House votes to repeal 2002 Iraq war powers
The House on Thursday voted to repeal the 2002 authorization for the Iraq War in what lawmakers are framing as a first step in a broader effort to claw back presidential war powers.
The House voted largely along party lines, 268-161, to scrap the 2002 authorization for the use of military force (AUMF), with supporters of the repeal arguing the nearly 20-year-old law is outdated and no longer necessary.
Only one Democrat, Rep. Elaine Luria (Va.), voted against scrapping the authorization, while 49 GOP lawmakers did vote to repeal it.
The war authorization was initially passed by Congress to allow the U.S military to go after former President Saddam Hussein's regime in Iraq, though it has occasionally been used to bolster the legal rationale for other military engagements in recent years.
“Repeal can prevent our country from entering another protected protracted engagement under this outdated authority,” Rep. Barbara Lee (D-Calif.), the sponsor of the repeal bill, said Thursday. “We can't afford to leave this in place indefinitely. For two decades, it has been in place. This is our opportunity to restore our constitutional role.”
The House previously voted to repeal the 2002 AUMF last congressional session, but the effort went nowhere in the Senate, which at the time was controlled by Republicans.
This time, though, momentum appears to be building toward getting the repeal to the president’s desk.
The Biden administration has also come out in support of repealing the 2002 AUMF, with the White House saying in a statement this week it backs Lee’s bill because “the United States has no ongoing military activities that rely solely on the 2002 AUMF as a domestic legal basis, and repeal of the 2002 AUMF would likely have minimal impact on current military operations.”
Still, Republicans argued that taking the 2002 AUMF off the books would hamstring U.S. counterterrorism missions, saying it should not be repealed until a replacement for the 2001 AUMF is agreed to.
The 2002 authorization has occasionally been cited to bolster legal arguments in the fight against ISIS, though the main authorization cited for that war has been the 2001 AUMF.
The Trump administration also cited the 2002 AUMF in part for its legal justification in the 2020 drone strike that killed Iranian Gen. Qassem Soleimani.
“This feels like yet another political effort to undo one of President Trump ’s boldest counterterrorism successes,” Rep. Michael McCaul (R-Texas), the ranking member of the House Foreign Affairs Committee, said of Thursday’s vote.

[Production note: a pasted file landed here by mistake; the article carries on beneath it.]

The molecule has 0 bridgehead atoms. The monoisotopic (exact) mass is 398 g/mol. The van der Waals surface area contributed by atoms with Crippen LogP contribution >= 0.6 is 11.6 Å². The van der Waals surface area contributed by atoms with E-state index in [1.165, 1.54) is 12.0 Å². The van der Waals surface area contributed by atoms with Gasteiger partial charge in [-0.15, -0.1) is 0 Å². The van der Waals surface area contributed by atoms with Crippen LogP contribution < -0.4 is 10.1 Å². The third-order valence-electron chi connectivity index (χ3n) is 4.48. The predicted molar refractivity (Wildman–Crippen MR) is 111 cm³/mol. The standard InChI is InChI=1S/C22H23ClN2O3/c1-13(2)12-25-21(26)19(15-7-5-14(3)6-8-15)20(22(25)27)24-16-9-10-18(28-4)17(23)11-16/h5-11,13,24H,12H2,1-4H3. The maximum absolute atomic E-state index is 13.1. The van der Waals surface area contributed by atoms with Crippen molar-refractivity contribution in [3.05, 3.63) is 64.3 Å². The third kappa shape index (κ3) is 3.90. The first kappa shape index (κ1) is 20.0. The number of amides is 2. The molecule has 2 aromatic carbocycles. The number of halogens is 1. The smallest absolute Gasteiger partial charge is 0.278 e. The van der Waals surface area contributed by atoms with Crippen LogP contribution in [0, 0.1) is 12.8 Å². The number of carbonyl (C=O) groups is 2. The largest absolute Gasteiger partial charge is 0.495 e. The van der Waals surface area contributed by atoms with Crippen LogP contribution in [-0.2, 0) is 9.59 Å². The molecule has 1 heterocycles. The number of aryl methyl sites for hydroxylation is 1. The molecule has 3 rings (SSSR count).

While most Republicans continued to oppose scrapping the authorization, more voted to do so Thursday than the last time repeal was voted on during the Trump administration. In the 2020 vote, 11 Republicans voted to repeal to 2002 measure.
Efforts to repeal the 2002 AUMF were revived this year amid a push to rein in presidential war powers after President Biden ordered an airstrike on Iran-backed militias in Syria in February in retaliation for militia attacks on U.S. personnel in Iraq.
Supporters of repealing the 2002 authorization see it as a first step as they work to replace the broader 2001 AUMF, which authorized military action against the perpetrators of the 9/11 terrorist attacks but has since been used to justify military action in more than a dozen countries against disparate terrorist groups.
“Our vote this morning to repeal the 2002 AUMF is not about relitigating our past. Rather, repealing this outdated authorization is about planning strategically for our future,” House Foreign Affairs Committee Chairman Gregory Meeks (D-N.Y.) said. “It is about Congress reclaiming its constitutional obligation to weigh in on matters of war and peace.”
Repealing the 2002 bill is expected to be the easy part of the effort, though, as agreement on what to replace the 2001 authorization with remains elusive.
While there is bipartisan agreement the 2001 AUMF is outdated, past congressional efforts on a replacement have all stalled amid partisan fights over the details, including whether to impose limits on time, geography and types of force.
In a boost for those who want to curb presidential war powers, the Biden administration has said it is willing to work with Congress on a more narrow war authorization, though there will still likely be wrangling over the details.
“In working with the Congress on repealing and replacing other existing authorizations of military force, the administration seeks to ensure that the Congress has a clear and thorough understanding of the effect of any such action and of the threats facing U.S. forces, personnel and interests around the world,” the White House said in its statement this week. “As the administration works with the Congress to reform AUMFs, it will be critical to maintain the clear authority to address threats to the United States’ national interests with appropriately decisive and effective military action.”